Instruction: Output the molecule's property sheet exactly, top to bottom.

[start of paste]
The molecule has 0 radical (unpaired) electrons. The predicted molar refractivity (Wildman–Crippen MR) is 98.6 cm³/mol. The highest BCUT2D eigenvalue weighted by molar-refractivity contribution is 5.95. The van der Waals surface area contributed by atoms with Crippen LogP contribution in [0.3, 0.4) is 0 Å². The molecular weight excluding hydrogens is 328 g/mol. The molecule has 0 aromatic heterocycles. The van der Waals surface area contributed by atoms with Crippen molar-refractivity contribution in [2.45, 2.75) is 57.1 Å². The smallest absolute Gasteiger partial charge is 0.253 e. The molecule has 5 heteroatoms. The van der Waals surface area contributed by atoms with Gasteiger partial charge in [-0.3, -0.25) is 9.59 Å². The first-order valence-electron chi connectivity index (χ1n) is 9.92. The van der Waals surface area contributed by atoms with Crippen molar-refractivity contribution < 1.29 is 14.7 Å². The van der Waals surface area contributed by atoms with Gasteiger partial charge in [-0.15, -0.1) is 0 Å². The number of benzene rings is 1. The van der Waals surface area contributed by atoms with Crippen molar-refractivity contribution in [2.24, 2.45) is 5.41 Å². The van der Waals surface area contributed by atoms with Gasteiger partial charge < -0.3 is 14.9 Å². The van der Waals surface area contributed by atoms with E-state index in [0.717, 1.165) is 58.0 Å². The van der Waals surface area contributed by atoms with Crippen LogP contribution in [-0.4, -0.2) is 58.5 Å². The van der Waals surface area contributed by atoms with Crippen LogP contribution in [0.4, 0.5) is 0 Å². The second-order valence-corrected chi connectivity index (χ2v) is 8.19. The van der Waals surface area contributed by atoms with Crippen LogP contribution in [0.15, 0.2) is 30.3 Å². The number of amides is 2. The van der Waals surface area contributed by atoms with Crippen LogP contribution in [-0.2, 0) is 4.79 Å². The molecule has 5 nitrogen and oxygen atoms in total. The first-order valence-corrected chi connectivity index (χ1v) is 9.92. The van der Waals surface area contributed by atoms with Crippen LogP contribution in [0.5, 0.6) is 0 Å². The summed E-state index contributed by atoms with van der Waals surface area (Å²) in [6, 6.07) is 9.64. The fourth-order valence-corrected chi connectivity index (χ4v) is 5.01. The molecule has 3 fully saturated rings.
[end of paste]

The molecule has 0 radical (unpaired) electrons. The predicted molar refractivity (Wildman–Crippen MR) is 98.6 cm³/mol. The highest BCUT2D eigenvalue weighted by molar-refractivity contribution is 5.95. The van der Waals surface area contributed by atoms with Crippen LogP contribution in [0.3, 0.4) is 0 Å². The molecular weight excluding hydrogens is 328 g/mol. The molecule has 0 aromatic heterocycles. The van der Waals surface area contributed by atoms with Crippen molar-refractivity contribution in [2.45, 2.75) is 57.1 Å². The smallest absolute Gasteiger partial charge is 0.253 e. The molecule has 5 heteroatoms. The van der Waals surface area contributed by atoms with Gasteiger partial charge in [-0.3, -0.25) is 9.59 Å². The first-order valence-electron chi connectivity index (χ1n) is 9.92. The van der Waals surface area contributed by atoms with Crippen molar-refractivity contribution < 1.29 is 14.7 Å². The van der Waals surface area contributed by atoms with Gasteiger partial charge in [-0.15, -0.1) is 0 Å². The number of benzene rings is 1. The van der Waals surface area contributed by atoms with Crippen molar-refractivity contribution in [2.24, 2.45) is 5.41 Å². The van der Waals surface area contributed by atoms with Gasteiger partial charge < -0.3 is 14.9 Å². The van der Waals surface area contributed by atoms with E-state index in [0.717, 1.165) is 58.0 Å². The van der Waals surface area contributed by atoms with Crippen LogP contribution in [-0.4, -0.2) is 58.5 Å². The van der Waals surface area contributed by atoms with Crippen LogP contribution in [0.4, 0.5) is 0 Å². The second-order valence-corrected chi connectivity index (χ2v) is 8.19. The van der Waals surface area contributed by atoms with Crippen LogP contribution in [0.15, 0.2) is 30.3 Å². The number of amides is 2. The van der Waals surface area contributed by atoms with Crippen LogP contribution in [-0.2, 0) is 4.79 Å². The molecule has 5 nitrogen and oxygen atoms in total. The first-order valence-corrected chi connectivity index (χ1v) is 9.92. The van der Waals surface area contributed by atoms with Crippen LogP contribution in [0.5, 0.6) is 0 Å². The summed E-state index contributed by atoms with van der Waals surface area (Å²) in [6, 6.07) is 9.64. The fourth-order valence-corrected chi connectivity index (χ4v) is 5.01. The molecule has 3 fully saturated rings.